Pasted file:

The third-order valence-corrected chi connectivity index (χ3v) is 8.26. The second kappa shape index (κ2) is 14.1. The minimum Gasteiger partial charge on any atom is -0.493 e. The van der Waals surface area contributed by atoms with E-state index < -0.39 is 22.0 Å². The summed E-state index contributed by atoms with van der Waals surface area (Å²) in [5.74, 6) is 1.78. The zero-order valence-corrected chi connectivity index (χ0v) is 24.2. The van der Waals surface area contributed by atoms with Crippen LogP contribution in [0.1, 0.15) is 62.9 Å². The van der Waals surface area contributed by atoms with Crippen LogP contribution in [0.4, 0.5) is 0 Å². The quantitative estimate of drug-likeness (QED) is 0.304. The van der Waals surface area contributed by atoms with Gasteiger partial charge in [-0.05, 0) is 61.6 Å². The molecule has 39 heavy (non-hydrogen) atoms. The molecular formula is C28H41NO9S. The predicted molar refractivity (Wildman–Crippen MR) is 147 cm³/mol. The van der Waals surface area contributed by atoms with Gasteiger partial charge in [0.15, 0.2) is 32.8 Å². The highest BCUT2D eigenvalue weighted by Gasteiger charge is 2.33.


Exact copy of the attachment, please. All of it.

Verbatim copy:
The third-order valence-corrected chi connectivity index (χ3v) is 8.26. The second kappa shape index (κ2) is 14.1. The minimum Gasteiger partial charge on any atom is -0.493 e. The van der Waals surface area contributed by atoms with E-state index < -0.39 is 22.0 Å². The summed E-state index contributed by atoms with van der Waals surface area (Å²) in [5.74, 6) is 1.78. The zero-order valence-corrected chi connectivity index (χ0v) is 24.2. The van der Waals surface area contributed by atoms with Crippen LogP contribution in [0.1, 0.15) is 62.9 Å². The van der Waals surface area contributed by atoms with Crippen LogP contribution in [0.4, 0.5) is 0 Å². The quantitative estimate of drug-likeness (QED) is 0.304. The van der Waals surface area contributed by atoms with Gasteiger partial charge in [-0.05, 0) is 61.6 Å². The molecule has 39 heavy (non-hydrogen) atoms. The molecular formula is C28H41NO9S. The predicted molar refractivity (Wildman–Crippen MR) is 147 cm³/mol. The van der Waals surface area contributed by atoms with Gasteiger partial charge in [0.15, 0.2) is 32.8 Å². The highest BCUT2D eigenvalue weighted by Gasteiger charge is 2.33.